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Episode One: 1851–1890The Scripture of Nature

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The Idea Becomes Law

Abraham Lincoln Add to Scrapbook

Abraham Lincoln

On May 17, 1864, in the midst of the Civil War, John Conness, the junior senator from California, introduced a bill to Congress which proposed something unprecedented in human history: setting aside a large tract of natural scenery for the future enjoyment of everyone.

More than 60 square miles of federal land, encompassing the Yosemite Valley and the Mariposa Grove of big trees, were to be transferred to the care of the State of California, on the condition that the land be preserved for "public use, resort, and recreation."

On June 30, 1864, President Abraham Lincoln signed a law to preserve forever a beautiful valley and a grove of trees that he had never seen, thousands of miles away in California. (See sidebar video.)

The Law Defied

Frederick Law Olmsted (bottom row, second from left), with Colfax party, Yosemite National Park, 1865 Add to Scrapbook

Frederick Law Olmsted (bottom row, second from left), with Colfax party, Yosemite National Park, 1865

Sawmill belonging to James Mason Hutchings, Yosemite National Park Add to Scrapbook

Sawmill belonging to James Mason Hutchings, Yosemite National Park

As a member of the board of commissioners appointed to oversee Yosemite, Frederick Law Olmsted wrote a detailed report about the future of the park. In August 1865, a group of people gathered in the park to hear Olmsted read from this report. In a place as special as Yosemite, Olmsted said, "the rights of posterity" were more important than the desires of the present. He called for strict regulations to protect the landscape from anything that would harm it and stressed the importance of making Yosemite accessible to everyone. To ensure that the park did not become the playground of an exclusive few, he proposed building an improved road to the valley. But his recommendations were deemed too controversial to bring to the state legislature, and his report was quietly suppressed. (See sidebar video.)

Not everyone shared Olmsted's vision for the valley. James Mason Hutchings certainly loved Yosemite, but now that the nation had moved to protect it in perpetuity by declaring it public, no one fought that decision with greater vehemence or moved more quickly to exploit the valley. Hutchings had already bought one of the valley's two hotels and soon began charging people for the privilege of seeing Yosemite.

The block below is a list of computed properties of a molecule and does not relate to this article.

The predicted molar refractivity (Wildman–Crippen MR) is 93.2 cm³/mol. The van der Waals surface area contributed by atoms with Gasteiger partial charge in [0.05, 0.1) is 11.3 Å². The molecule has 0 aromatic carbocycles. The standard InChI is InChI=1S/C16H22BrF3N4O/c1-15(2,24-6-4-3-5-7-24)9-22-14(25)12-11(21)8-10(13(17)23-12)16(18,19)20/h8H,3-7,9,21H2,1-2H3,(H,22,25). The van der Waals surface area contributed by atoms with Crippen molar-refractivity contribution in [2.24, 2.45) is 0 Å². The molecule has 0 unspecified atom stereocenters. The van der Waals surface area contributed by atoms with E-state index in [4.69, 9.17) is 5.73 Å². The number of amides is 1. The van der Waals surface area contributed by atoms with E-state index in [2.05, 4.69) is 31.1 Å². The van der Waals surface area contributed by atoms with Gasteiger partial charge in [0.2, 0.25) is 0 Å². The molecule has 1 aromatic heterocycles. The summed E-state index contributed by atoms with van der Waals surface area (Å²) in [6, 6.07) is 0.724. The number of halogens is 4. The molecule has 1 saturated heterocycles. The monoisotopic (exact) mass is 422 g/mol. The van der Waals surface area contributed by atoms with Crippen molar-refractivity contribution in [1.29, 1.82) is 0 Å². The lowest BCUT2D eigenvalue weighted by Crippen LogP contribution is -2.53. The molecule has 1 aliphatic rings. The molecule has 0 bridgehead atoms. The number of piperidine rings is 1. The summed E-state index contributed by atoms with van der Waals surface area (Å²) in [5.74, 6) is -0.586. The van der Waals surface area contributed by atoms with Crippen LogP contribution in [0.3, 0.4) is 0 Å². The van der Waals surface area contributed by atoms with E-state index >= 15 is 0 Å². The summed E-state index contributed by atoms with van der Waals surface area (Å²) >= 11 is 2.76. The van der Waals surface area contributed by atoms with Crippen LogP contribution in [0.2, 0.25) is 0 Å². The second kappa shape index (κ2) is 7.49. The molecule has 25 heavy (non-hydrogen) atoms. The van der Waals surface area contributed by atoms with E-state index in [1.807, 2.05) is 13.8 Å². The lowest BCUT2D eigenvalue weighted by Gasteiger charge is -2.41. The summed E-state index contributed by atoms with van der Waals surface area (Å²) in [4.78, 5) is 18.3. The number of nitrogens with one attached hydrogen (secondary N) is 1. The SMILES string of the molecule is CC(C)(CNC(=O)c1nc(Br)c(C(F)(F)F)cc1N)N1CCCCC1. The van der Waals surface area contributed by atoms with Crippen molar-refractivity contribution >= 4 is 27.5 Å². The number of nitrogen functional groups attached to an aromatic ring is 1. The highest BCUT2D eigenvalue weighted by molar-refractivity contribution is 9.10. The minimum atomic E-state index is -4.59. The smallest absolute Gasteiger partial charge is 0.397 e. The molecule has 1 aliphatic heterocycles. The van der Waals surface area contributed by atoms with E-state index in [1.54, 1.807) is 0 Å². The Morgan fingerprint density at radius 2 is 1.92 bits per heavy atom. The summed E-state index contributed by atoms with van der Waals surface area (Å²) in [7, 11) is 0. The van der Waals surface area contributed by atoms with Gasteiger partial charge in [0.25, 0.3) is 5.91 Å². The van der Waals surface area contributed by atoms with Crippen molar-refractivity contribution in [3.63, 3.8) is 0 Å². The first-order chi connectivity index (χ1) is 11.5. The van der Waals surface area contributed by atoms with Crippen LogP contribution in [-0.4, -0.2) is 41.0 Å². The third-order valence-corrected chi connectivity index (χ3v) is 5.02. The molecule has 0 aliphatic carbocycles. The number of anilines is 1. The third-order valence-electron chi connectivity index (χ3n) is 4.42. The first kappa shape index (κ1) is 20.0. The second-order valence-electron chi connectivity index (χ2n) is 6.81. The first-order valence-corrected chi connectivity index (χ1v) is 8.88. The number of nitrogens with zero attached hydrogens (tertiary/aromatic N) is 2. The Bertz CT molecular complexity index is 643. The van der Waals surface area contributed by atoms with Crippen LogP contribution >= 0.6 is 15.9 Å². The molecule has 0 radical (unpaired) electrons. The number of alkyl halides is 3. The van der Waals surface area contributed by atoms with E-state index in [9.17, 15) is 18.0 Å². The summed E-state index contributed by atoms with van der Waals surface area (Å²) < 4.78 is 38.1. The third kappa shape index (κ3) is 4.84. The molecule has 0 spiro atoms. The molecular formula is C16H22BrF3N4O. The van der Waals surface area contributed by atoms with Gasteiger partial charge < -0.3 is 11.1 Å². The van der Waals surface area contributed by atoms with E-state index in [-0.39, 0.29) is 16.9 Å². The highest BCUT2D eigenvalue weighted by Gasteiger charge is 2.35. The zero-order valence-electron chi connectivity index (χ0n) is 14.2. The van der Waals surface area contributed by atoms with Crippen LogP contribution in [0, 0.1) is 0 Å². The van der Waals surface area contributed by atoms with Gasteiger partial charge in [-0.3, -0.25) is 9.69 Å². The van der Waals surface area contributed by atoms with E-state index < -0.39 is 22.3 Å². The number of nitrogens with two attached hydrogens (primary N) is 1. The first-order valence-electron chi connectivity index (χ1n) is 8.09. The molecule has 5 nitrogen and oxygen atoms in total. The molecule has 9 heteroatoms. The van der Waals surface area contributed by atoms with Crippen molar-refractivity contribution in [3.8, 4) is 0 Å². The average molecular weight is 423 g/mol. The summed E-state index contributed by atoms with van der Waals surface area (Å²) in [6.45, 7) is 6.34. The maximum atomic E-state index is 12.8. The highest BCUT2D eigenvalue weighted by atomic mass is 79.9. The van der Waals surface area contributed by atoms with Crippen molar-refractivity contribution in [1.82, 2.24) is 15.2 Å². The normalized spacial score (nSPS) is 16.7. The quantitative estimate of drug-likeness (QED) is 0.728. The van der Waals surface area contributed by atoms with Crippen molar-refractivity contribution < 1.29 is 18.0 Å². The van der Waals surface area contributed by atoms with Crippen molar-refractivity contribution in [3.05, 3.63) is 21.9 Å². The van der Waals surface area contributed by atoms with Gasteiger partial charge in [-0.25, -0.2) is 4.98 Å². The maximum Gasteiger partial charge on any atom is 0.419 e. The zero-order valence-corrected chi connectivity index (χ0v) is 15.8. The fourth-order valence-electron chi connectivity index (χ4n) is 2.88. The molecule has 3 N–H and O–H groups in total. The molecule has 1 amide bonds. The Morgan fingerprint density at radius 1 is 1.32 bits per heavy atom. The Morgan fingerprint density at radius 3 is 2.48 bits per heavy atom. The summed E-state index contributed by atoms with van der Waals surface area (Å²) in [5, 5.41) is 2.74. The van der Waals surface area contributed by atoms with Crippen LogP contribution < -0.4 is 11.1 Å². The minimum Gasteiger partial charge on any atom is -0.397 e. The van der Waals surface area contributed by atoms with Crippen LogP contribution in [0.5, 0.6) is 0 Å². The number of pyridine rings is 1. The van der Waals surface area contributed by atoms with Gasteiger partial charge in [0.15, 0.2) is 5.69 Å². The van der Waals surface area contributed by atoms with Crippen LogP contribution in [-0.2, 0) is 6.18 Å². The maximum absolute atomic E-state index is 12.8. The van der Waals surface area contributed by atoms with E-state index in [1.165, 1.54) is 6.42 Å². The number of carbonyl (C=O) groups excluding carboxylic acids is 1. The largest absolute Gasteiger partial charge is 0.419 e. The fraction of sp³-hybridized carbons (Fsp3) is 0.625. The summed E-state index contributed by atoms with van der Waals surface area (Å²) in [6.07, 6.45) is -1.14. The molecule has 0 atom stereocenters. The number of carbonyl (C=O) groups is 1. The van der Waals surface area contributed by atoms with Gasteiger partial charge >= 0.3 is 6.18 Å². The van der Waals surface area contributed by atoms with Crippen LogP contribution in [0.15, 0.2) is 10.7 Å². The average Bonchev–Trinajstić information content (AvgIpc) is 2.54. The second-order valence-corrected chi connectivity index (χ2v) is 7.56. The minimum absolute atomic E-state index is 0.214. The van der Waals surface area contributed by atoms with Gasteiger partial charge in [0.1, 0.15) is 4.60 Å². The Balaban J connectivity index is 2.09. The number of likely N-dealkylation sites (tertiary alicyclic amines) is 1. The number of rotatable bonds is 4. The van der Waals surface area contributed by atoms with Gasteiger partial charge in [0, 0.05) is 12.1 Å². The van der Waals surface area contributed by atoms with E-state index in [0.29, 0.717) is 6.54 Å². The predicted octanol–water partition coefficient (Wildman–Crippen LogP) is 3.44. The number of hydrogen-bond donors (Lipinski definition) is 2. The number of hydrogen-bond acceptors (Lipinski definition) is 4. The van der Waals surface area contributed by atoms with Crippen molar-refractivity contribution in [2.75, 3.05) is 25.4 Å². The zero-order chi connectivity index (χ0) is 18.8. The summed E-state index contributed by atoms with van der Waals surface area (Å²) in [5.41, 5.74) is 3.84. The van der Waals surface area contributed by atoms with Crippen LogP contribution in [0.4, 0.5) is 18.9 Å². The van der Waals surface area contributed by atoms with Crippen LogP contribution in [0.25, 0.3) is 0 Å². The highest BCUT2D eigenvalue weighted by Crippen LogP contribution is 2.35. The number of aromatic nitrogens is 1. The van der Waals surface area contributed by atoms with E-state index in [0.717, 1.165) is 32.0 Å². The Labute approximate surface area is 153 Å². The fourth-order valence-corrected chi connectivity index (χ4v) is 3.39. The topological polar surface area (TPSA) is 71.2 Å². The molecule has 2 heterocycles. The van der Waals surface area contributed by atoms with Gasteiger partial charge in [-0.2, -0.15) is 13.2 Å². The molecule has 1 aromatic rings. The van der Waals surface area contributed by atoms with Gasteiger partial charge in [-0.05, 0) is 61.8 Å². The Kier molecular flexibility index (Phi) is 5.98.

In brazen defiance of the law, Hutchings went about expanding his private commercial operations. He decided he needed a sawmill and someone to run it. In the fall of 1869, a 31-year-old Scottish-born wanderer who called himself "an unknown nobody" showed up and was hired for the job.

John Muir, circa 1860 Add to Scrapbook

John Muir, circa 1860

Merced River and Half Dome, Yosemite National Park, circa 1865, Carleton Watkins photograph Add to Scrapbook

Merced River and Half Dome, Yosemite National Park, circa 1865, Carleton Watkins photograph

The Arrival of John Muir – Protector of the Land

Born in Dunbar, Scotland and raised in Wisconsin, John Muir was a natural-born scientist who studied geology and botany at the University of Wisconsin and also showed great promise as an inventor. In 1867, after recovering from a factory accident which had temporarily blinded him, he decided to set out on a 1,000-mile walk to Florida. A bout of malaria ultimately dissuaded him from going on to South America. Instead, he headed west, and after arriving in San Francisco, set off on foot to Yosemite. (See sidebar video.)

John Muir would ultimately do far more than Hutchings to extol the beauty of Yosemite, more than Frederick Law Olmsted to protect it. With his lyrical voice, he infused the national park idea with the passion of religious fervor.

Muir wrote of Yosemite that it was "by far the grandest of all the special temples of Nature I was ever permitted to enter...the sanctum sanctorum of the Sierra."

When he was not running the sawmill, Muir devoted all his free time to exploring the valley. He felt a deep, spiritual connection to the land and animals and decided to devote himself to understanding the wilderness and teaching others the lessons he had learned.

The man who seemed to talk to flowers and rocks was considered an eccentric by many people. Josiah Whitney, California's state geologist, derided Muir as "an ignoramus" when he heard of Muir's theory that glaciers were responsible for creating Yosemite. But in 1871, when Muir discovered a "living glacier" in the recesses of the Sierra, other leading geologists concluded that Muir was right and Whitney was wrong.

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A proud tourist points at her National Parks windshield stickers, 1922; David Brower in Glen Canyon, 1966; Dayton Duncan's son, Will, standing at edge of canyon. Bryce Canyon National Park, 1998

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